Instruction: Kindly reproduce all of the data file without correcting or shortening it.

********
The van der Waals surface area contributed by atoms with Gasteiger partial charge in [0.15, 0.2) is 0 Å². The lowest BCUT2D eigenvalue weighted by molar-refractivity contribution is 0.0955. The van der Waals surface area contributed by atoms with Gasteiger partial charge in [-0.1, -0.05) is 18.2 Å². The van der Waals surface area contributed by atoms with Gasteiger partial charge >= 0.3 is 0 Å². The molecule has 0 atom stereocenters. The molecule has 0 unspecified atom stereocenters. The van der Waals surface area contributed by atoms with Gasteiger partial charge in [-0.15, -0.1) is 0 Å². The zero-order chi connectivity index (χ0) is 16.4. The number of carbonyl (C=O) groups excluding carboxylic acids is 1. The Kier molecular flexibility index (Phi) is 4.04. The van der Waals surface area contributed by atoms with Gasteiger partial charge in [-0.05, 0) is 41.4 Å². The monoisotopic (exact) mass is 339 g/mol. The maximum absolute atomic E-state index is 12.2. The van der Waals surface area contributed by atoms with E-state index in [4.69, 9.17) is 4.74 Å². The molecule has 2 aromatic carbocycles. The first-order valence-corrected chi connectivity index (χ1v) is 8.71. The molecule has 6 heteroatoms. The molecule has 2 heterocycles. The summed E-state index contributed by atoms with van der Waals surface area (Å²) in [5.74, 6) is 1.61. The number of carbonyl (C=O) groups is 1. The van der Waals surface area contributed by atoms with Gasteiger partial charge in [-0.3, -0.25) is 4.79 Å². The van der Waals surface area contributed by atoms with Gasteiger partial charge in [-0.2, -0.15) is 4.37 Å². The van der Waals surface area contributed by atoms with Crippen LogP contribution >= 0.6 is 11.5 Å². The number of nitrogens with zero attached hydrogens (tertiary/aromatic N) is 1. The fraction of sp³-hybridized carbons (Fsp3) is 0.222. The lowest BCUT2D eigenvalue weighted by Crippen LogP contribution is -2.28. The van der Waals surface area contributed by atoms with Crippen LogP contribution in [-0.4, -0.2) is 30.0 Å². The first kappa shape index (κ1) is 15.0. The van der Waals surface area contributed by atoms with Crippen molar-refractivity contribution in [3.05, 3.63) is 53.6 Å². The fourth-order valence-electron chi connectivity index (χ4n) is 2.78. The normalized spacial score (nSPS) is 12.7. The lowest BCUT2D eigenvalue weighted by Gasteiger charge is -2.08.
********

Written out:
The van der Waals surface area contributed by atoms with Gasteiger partial charge in [0.15, 0.2) is 0 Å². The lowest BCUT2D eigenvalue weighted by molar-refractivity contribution is 0.0955. The van der Waals surface area contributed by atoms with Gasteiger partial charge in [-0.1, -0.05) is 18.2 Å². The van der Waals surface area contributed by atoms with Gasteiger partial charge >= 0.3 is 0 Å². The molecule has 0 atom stereocenters. The molecule has 0 unspecified atom stereocenters. The van der Waals surface area contributed by atoms with Gasteiger partial charge in [-0.15, -0.1) is 0 Å². The zero-order chi connectivity index (χ0) is 16.4. The number of carbonyl (C=O) groups excluding carboxylic acids is 1. The Kier molecular flexibility index (Phi) is 4.04. The van der Waals surface area contributed by atoms with Gasteiger partial charge in [-0.05, 0) is 41.4 Å². The monoisotopic (exact) mass is 339 g/mol. The maximum absolute atomic E-state index is 12.2. The van der Waals surface area contributed by atoms with E-state index in [4.69, 9.17) is 4.74 Å². The molecule has 2 aromatic carbocycles. The first-order valence-corrected chi connectivity index (χ1v) is 8.71. The molecule has 6 heteroatoms. The molecule has 2 heterocycles. The summed E-state index contributed by atoms with van der Waals surface area (Å²) in [5.74, 6) is 1.61. The number of carbonyl (C=O) groups is 1. The van der Waals surface area contributed by atoms with Gasteiger partial charge in [-0.3, -0.25) is 4.79 Å². The van der Waals surface area contributed by atoms with Gasteiger partial charge in [-0.2, -0.15) is 4.37 Å². The van der Waals surface area contributed by atoms with Crippen LogP contribution >= 0.6 is 11.5 Å². The number of nitrogens with zero attached hydrogens (tertiary/aromatic N) is 1. The fraction of sp³-hybridized carbons (Fsp3) is 0.222. The lowest BCUT2D eigenvalue weighted by Crippen LogP contribution is -2.28. The van der Waals surface area contributed by atoms with Crippen LogP contribution in [-0.4, -0.2) is 30.0 Å². The first kappa shape index (κ1) is 15.0. The van der Waals surface area contributed by atoms with Crippen molar-refractivity contribution in [3.05, 3.63) is 53.6 Å². The fourth-order valence-electron chi connectivity index (χ4n) is 2.78. The normalized spacial score (nSPS) is 12.7. The lowest BCUT2D eigenvalue weighted by Gasteiger charge is -2.08.